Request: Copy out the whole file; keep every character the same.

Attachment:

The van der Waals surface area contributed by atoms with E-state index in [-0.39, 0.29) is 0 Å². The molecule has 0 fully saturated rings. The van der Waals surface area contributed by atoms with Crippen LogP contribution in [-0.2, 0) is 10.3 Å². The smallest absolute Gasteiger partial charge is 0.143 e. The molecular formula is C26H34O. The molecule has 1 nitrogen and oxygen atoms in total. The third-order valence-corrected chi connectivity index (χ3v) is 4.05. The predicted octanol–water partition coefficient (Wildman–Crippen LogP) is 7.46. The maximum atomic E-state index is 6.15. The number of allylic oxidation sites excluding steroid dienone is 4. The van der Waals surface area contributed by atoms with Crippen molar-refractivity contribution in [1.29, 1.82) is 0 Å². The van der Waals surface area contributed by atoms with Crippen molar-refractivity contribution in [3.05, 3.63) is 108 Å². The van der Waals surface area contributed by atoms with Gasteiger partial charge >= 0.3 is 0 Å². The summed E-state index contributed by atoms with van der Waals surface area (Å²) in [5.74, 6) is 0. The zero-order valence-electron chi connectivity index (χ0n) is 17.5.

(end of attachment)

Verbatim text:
The van der Waals surface area contributed by atoms with E-state index in [-0.39, 0.29) is 0 Å². The molecule has 0 fully saturated rings. The van der Waals surface area contributed by atoms with Crippen LogP contribution in [-0.2, 0) is 10.3 Å². The smallest absolute Gasteiger partial charge is 0.143 e. The molecular formula is C26H34O. The molecule has 1 nitrogen and oxygen atoms in total. The third-order valence-corrected chi connectivity index (χ3v) is 4.05. The predicted octanol–water partition coefficient (Wildman–Crippen LogP) is 7.46. The maximum atomic E-state index is 6.15. The number of allylic oxidation sites excluding steroid dienone is 4. The van der Waals surface area contributed by atoms with Crippen molar-refractivity contribution in [1.29, 1.82) is 0 Å². The van der Waals surface area contributed by atoms with Crippen molar-refractivity contribution in [3.05, 3.63) is 108 Å². The van der Waals surface area contributed by atoms with Gasteiger partial charge >= 0.3 is 0 Å². The summed E-state index contributed by atoms with van der Waals surface area (Å²) in [5.74, 6) is 0. The zero-order valence-electron chi connectivity index (χ0n) is 17.5.